• Vomiting (often do to labored breathing.)
  • Cough - A cough may be either dry, or productive of phlegm which can be clear, white, yellow-green, or even blood-tinged.

If your child has any of these symptoms it doesn't necessarily mean she has pneumonia. Children can sometimes appear very ill with simple viral infections, especially if they have a high fever.

How is Pneumonia Diagnosed in Children?

The most important step in diagnosing pneumonia in children is to have a high index of suspicion. Even if your child is not coughing, symptoms such as a fever without an obvious source, change in eating habits, a worsening of symptoms following an upper respiratory tract infection, or your gut reaction that something just isn't right, should prompt you to see your pediatrician. A parent's intuition isn't often listed as a symptom of pneumonia, but may be one of the best indicators that something is wrong. Trust your instinct.

If your child has any of the above symptoms, or if she just doesn't seem like herself, your doctor will ask about her history. Has anyone in the household been ill? Has she had any recent infections? How has she been eating and sleeping?

Your doctor will then perform a careful physical exam taking note of her temperature, checking her ears, heart, and lungs. Again, checking respiratory rate is very important and should be a part of any examination in which a fever is present. Pulse oximetry is often done to check a child's oxygen saturation level, and your pediatrician will look to see if there are any signs of difficulty breathing, such as tightening of muscles in her neck (accessory muscles) or nasal flaring.

Blood tests may be done to look for evidence of a viral or bacterial infection, and imaging tests such as a chest x-ray may be recommended. It's important to note that sometimes pneumonia in children isn't readily apparent on a chest x-ray, and changes are not always seen early on with the infection.

Pneumonia Treatments for Children

The treatment recommended for your child if she has pneumonia will depend on many factors, including how ill she appears and the suspected cause of the pneumonia (viral or bacterial.)

Most children with pneumonia can be treated at home, though some children may need to be admitted to the hospital for intravenous fluids (if they are dehydrated,) for intravenous antibiotics, or for oxygen therapy. Rarely, ventilatory assistance (a respirator) will be needed for a child who is becoming very tired with trying to breathe.

Antibiotics are the usual treatment when a child is suspected of having bacterial pneumonia. If a child has walking pneumonia (Mycoplasma pneumonia) antibiotics typically used for ear infections (such as Amoxicillin) do not work. Instead, antibiotics such as erythromycin, Zithromax, Biaxin, or tetracyclines (in older children) are often needed.

Many people wonder about cough suppressants. While medications may be important in order for your child to get rest, coughing is the body's mechanism for removing debris from the lungs and many physicians hesitate to prescribe these.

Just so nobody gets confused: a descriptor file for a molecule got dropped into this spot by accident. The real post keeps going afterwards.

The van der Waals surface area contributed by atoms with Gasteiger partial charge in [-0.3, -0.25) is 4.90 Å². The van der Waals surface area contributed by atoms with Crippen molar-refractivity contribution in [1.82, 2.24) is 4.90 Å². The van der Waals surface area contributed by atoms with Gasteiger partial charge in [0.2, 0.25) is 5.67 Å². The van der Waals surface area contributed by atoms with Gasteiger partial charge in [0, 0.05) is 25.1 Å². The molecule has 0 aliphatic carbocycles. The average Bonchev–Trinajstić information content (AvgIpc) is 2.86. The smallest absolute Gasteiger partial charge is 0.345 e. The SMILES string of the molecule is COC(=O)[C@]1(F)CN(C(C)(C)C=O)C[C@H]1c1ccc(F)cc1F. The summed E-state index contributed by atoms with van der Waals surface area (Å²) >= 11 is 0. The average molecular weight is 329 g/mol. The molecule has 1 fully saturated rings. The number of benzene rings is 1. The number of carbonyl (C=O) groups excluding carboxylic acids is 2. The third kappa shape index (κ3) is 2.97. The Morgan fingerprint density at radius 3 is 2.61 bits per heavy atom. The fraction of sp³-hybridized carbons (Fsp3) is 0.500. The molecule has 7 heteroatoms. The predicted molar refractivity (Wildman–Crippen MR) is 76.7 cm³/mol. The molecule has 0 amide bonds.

Complications (Uncommon) of Pneumonia in Children

The risk of any complications related to your child's pneumonia is uncommon and will depend on many factors.

Sometimes children develop a pleural effusion or empyema with pneumonia. The pleura are the membranes which surround and cushion the lungs with each breath. If a pneumonia occurs near the outer regions of the lung this region can become inflamed and filled with fluid or pus. When this occurs, the fluid or pus may need to be drained. This sounds frightening, but is a fairly easy procedure in children in which a fine needle is inserted into the pleural cavity to withdraw fluid. If a large empyema is present, a chest tube may need to be placed while the infection clears.

If your child's pneumonia is very severe, the work of breathing can become exhausting. If this occurs—and this is very uncommon—a child may need to be placed on a respirator for a period of time. Sedative medications are usually used if this is needed so that your child is not frightened.

Pneumonia Prevention - The Importance of Vaccines and More

Pneumonia in children is much less frequent than it was just a few short decades ago, a reduction that we can attribute to widespread vaccination. Childhood vaccines that may help prevent pneumonia include the Prevnar 13 pneumococcal vaccine, Hib, Varivax, MMR, and the flu vaccine.

In addition to immunizations, the risk of pneumonia can be decreased by breastfeeding, by careful handwashing, and by limiting contact with others who are ill.

Bottom Line on Pneumonia in Children

Pneumonia in children is common, but often occurs with symptoms different than those you would expect with an adult. The possible causes of pneumonia in children often differ from those in adults as well. Pneumonia in children can be terribly frightening as children become ill very rapidly. Thankfully, unlike adults they often recover and heal very rapidly as well.

Sources

  • Haq, I., Battersby, A., Eastham, K., and M. McKean. Community Acquired Pneumonia in Children. BMJ. 2017. 356:j686.
  • Jain, S. Epidemiology of Viral Pneumonia. Clinical Chest Medicine. 2017. 38(1):1-9.
  • Kliegman, Robert M., Bonita Stanton, St Geme III Joseph W., Nina Felice. Schor, Richard E. Behrman, and Waldo E. Nelson. Nelson Textbook of Pediatrics. 20th Edition. Philadelphia, PA: Elsevier, 2015. Print.